Tuesday, December 22, 2015

Top 20 Albums of 2015

As I walk to work, coffee in hand, I am not thinking of what I need to get accomplished that day. I am not thinking about my plans for after work. Nor am I thinking about what I will have for lunch (that one's easy. Peanut butter and honey... errday).

I am thinking, "Which Beach House album was better this year? Is False's maelstrom of Black Metal better than the jazz bass stylings of Thundercat? Did Death Grips release an album this year?"

The answer to all of these questions are answered below.

Honorable Mention:

I considered expanding my top 20 to a top 25 to include these albums, but you gotta have rules, man! Otherwise what separates us from the animals?! Stop thinking crazy, Kyle!

Regardless, these albums are great and deserve some recognition.

Viet Cong - Viet Cong: Almost convinces me that Women are still a band.

Björk - Vulnicura: I wouldn't be surprised if this album grows on me more over the years. An album about divorce by Björk is perhaps too much for me to take. One thing is for certain, "Stonemilker" might be the greatest song Björk has ever written.

Disasterpeace - It Follows: This soundtrack is one of the greatest soundtracks I've ever heard. It stands really well on its own without the movie, too. I listened to this thing for months before (finally) seeing the (excellent) movie.

Horrendous - Anareta: Another album that I think will grow on me in time, this is death metal with a ton of catchy riffs and fun moments.

D'Angelo and the Vanguard - Black Messiah: I considered putting this album at #9 on my year end list, but it technically came out in 2014, so I couldn't bring myself to do it. This album sounds like it's from another decade, but feels so now. It's one of the freshest albums I heard all year.

Here we gooooo

20. Melechesh - Enki

Not only do Melechesh bring an awesome Middle Eastern sound to their brand of black metal, but their songs are incredibly catchy, fist-pumping anthems. There is no doubt in my mind that this album would be higher in my list if the album art weren't off-center. IT DRIVES ME CRAZY.

19. Krallice - Ygg Huur

You want impenetrable black metal that will make even die hard black metal fans scratch their heads? I present to you Krallice's most recent offering. As chaotic and random this album seems, I found myself anticipating certain passages as if they were the next logical progression of sounds from what came before. This band is operating on another level, producing music equally challenging and headbanging.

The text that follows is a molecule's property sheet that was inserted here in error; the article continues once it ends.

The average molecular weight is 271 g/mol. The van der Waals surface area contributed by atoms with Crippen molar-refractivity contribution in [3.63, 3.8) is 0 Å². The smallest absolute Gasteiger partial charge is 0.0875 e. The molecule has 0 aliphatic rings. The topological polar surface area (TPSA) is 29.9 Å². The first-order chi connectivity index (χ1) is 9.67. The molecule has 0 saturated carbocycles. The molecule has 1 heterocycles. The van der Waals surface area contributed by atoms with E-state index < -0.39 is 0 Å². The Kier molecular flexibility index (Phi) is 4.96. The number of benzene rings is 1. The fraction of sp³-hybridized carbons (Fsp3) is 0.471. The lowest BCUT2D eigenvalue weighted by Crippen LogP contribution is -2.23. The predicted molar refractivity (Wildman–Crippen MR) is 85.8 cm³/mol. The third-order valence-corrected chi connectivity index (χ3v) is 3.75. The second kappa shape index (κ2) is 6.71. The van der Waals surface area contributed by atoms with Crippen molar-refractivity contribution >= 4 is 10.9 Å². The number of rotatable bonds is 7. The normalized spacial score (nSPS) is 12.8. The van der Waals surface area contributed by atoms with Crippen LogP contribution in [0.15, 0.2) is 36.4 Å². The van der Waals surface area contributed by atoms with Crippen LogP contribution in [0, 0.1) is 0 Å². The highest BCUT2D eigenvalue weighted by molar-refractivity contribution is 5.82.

If you had told me that Mgła was going to release an album this year, and that it would only reach my #18 spot, I wouldn't have believed you. Perhaps it speaks to the strength of the rest of the albums on this list that the almighty Mgła has fallen so low? Or maybe the the superb I, II, V, and VI couldn't make up for the weakness of tracks III and IV? Regardless, Mgła's worst album is better than most music, so don't let my lackluster review hold you back.

17. Death Grips - Jenny Death

Yes, I am counting this as a separate album from niggas on the moon. You can call The Powers That B a double album all you want, but I think releasing the two discs 6 months apart with completely different sounds warrants its own spot on my list. This album is almost a return to their rock-sampling roots on Ex-Military. It's got one of their best songs in "On GP", but my favorite is hand down "Pss Pss". This song is absolutely bonkers. "Pss Pss Pss" is probably their most genius hook since "it goes it goes it goes it goes YUH".

16. Beach House - Depression Cherry

If you're into buying vinyl, BUY THIS RECORD. The record sleeve is covered in velvet. VELVET dammit. I am baffled that this is the first time Beach House has encased their musical magic in such a seductive fabric. Just holding this record is the perfect accompaniment for the lush sounds held within. The lead-off single for the album, "Sparks", is simultaneously the most exciting and most disappointing thing Beach House have ever released. Its noisy guitars and repetitive, almost tinny vocal samples create an atmosphere that is so unique and so "Beach House" at the same time. But it's the only song on this album, and their entire discography, that sounds even remotely like this. The song pokes fun at us, as if to say, "We could go full on Cocteau Twins if we wanted to. But we don't want to. #sorrynotsorry." Please Beach House. Please release a Cocteau Twins album.